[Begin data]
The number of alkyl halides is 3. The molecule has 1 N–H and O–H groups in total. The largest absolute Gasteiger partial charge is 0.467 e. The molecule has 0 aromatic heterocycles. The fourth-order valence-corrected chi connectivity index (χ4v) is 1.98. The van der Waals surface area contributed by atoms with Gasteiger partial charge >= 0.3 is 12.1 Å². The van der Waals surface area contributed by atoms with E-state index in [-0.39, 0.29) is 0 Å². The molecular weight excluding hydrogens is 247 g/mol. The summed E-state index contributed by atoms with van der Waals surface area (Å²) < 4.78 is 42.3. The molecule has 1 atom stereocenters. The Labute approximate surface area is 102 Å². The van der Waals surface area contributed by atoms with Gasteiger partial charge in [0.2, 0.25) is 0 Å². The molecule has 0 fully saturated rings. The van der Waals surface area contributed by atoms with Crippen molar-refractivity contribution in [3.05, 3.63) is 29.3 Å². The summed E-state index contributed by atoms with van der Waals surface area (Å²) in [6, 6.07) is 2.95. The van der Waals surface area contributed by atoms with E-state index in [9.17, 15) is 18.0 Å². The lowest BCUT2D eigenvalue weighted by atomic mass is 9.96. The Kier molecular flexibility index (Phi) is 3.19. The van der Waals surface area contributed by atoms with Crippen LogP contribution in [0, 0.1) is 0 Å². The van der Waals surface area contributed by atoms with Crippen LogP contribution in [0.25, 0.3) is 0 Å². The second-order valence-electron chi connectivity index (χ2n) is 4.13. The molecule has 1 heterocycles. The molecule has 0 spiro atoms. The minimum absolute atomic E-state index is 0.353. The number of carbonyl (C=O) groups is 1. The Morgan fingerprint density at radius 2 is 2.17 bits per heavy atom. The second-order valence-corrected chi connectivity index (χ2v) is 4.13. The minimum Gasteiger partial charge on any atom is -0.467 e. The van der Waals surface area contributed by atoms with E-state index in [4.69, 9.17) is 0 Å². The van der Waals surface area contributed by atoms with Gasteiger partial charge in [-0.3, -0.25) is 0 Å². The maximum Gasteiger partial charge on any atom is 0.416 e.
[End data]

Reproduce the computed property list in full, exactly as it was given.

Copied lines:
The number of alkyl halides is 3. The molecule has 1 N–H and O–H groups in total. The largest absolute Gasteiger partial charge is 0.467 e. The molecule has 0 aromatic heterocycles. The fourth-order valence-corrected chi connectivity index (χ4v) is 1.98. The van der Waals surface area contributed by atoms with Gasteiger partial charge >= 0.3 is 12.1 Å². The van der Waals surface area contributed by atoms with E-state index in [-0.39, 0.29) is 0 Å². The molecular weight excluding hydrogens is 247 g/mol. The summed E-state index contributed by atoms with van der Waals surface area (Å²) < 4.78 is 42.3. The molecule has 1 atom stereocenters. The Labute approximate surface area is 102 Å². The van der Waals surface area contributed by atoms with Gasteiger partial charge in [0.2, 0.25) is 0 Å². The molecule has 0 fully saturated rings. The van der Waals surface area contributed by atoms with Crippen molar-refractivity contribution in [3.05, 3.63) is 29.3 Å². The summed E-state index contributed by atoms with van der Waals surface area (Å²) in [6, 6.07) is 2.95. The van der Waals surface area contributed by atoms with E-state index in [9.17, 15) is 18.0 Å². The lowest BCUT2D eigenvalue weighted by atomic mass is 9.96. The Kier molecular flexibility index (Phi) is 3.19. The van der Waals surface area contributed by atoms with Crippen LogP contribution in [0, 0.1) is 0 Å². The van der Waals surface area contributed by atoms with Crippen LogP contribution in [0.25, 0.3) is 0 Å². The second-order valence-electron chi connectivity index (χ2n) is 4.13. The molecule has 1 heterocycles. The molecule has 0 spiro atoms. The minimum absolute atomic E-state index is 0.353. The number of carbonyl (C=O) groups is 1. The Morgan fingerprint density at radius 2 is 2.17 bits per heavy atom. The second-order valence-corrected chi connectivity index (χ2v) is 4.13. The minimum Gasteiger partial charge on any atom is -0.467 e. The van der Waals surface area contributed by atoms with E-state index in [4.69, 9.17) is 0 Å². The van der Waals surface area contributed by atoms with Gasteiger partial charge in [-0.3, -0.25) is 0 Å². The maximum Gasteiger partial charge on any atom is 0.416 e.